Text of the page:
Carbon neutrality by 2050

In early 2018, EDF Group made the commitment to reduce its direct CO₂* emissions by 40% compared with 2017, aiming to bring them down from 51 million tonnes to 30 million tonnes by 2030.

At the beginning of 2020, the Group committed to achieve carbon neutrality by 2050. He joined the “Business Ambition for 1.5°C: our only future” initiative, currently comprising more than 300 other companies that have undertaken to be CO₂ neutral by 2050, in order to help limit the increase in global temperature to 1.5 °C compared with the pre-industrial period.

Also, as regards Executives in France (EDF), a new criteria for their variable remuneration has been introduced in 2020 which is linked to carbon intensity and more precisely specific CO₂ direct emissions from electricity and heat generation (gCO₂/kWh)(1). It is based on group CO₂ reduction net zero 2030 trajectory. Moreover, as regards to managers(2) in generation business units in France (EDF) and the United Kingdom (EDF in the UK), 10% of the variable part of their remuneration (which represents up to 40% of their salary) is indexed to the availability of the nuclear fleet, and therefore to the carbon content of the electricity produced, which does not generate direct CO₂ emissions.

On December 2020, the EDF Group's reinforced downward trajectory of CO₂ emissions has been validated by Science Based Targets(3) as being aligned with a well-below 2°C pathway, whilst also establishing a dedicated climate-related governance (two Climate point persons from within its Executive Committee and Board of Directors), aligned with best practices recommended by the Taskforce on Climate-Related Financial Disclosure (TCFD). The CO₂ emission reduction targets that the EDF Group set itself in early 2020, covering both its direct emissions (scope 1) and indirect emissions (scope 2 and 3), were validated by Science Based Targets as being aligned with a “Well Below 2°C” trajectory in accordance with their specifically developed methodology for the electricity sector.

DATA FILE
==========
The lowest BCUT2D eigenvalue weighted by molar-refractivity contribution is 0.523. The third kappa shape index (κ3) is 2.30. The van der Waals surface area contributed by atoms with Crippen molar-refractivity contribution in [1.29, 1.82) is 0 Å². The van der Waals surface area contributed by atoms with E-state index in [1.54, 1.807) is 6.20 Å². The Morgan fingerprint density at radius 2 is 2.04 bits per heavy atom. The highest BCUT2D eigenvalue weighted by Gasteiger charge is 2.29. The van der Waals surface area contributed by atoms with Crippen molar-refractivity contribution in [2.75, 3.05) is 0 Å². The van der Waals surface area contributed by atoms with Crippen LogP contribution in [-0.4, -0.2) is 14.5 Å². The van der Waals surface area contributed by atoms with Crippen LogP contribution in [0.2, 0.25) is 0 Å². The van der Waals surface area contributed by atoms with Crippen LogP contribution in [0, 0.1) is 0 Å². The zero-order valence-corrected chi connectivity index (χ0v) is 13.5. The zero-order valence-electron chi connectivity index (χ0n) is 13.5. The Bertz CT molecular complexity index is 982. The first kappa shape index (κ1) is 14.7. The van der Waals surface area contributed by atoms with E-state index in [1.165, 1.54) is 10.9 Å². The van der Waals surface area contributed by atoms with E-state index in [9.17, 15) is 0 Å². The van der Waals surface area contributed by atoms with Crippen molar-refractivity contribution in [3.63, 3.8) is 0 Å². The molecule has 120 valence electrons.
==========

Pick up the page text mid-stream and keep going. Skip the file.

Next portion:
For the EDF Group, it involves:

  • reducing its direct and indirect CO2 emissions (scope 1 and 2) by 50% (2017 basis), including emissions from non-consolidated generation assets and emissions associated with electricity purchased for sale to end customers;
  • reducing its CO₂ emissions associated with the burning of gas sold to end customers (scope 3) by 28% (2019 basis).

This trajectory represents an absolute reduction of direct greenhouse-gas emissions amounting to 25 Mt CO₂e by 2030, equivalent to a carbon intensity of approximately 35 g CO₂/kWh in 2030.

* Direct emissions excluding the life cycle analysis of generating plant and fuel.
(1) The Group specific CO₂ direct emissions was 55gCO₂/kWh in 2019 and our target is 35 gCO₂/kWh by 2030
(2) These are the managers of the production entities in France (EDF) and in the United Kingdom (EDF in the UK).
(3) The SBTi promotes a methodology to assess and track the reduction of greenhouse gas emissions, in line with the objectives of the Paris Agreement.

Graphic: EDF Group CO2 emissions - Details down below


EDF group's CO₂* emissions are well below those of other electricity producers and follow a downtrend. After passing under the 100 gCO₂/kWh mark in 2015, EDF Group’s specific carbon emissions delivered the figure of 50 gCO₂/kWh in 2022. The Group’s carbon intensity is now nine times lower than the sector’s average worldwide (437 gCO₂/kWh)(1), and five times lower than the European average (275 gCO₂/kWh)(2).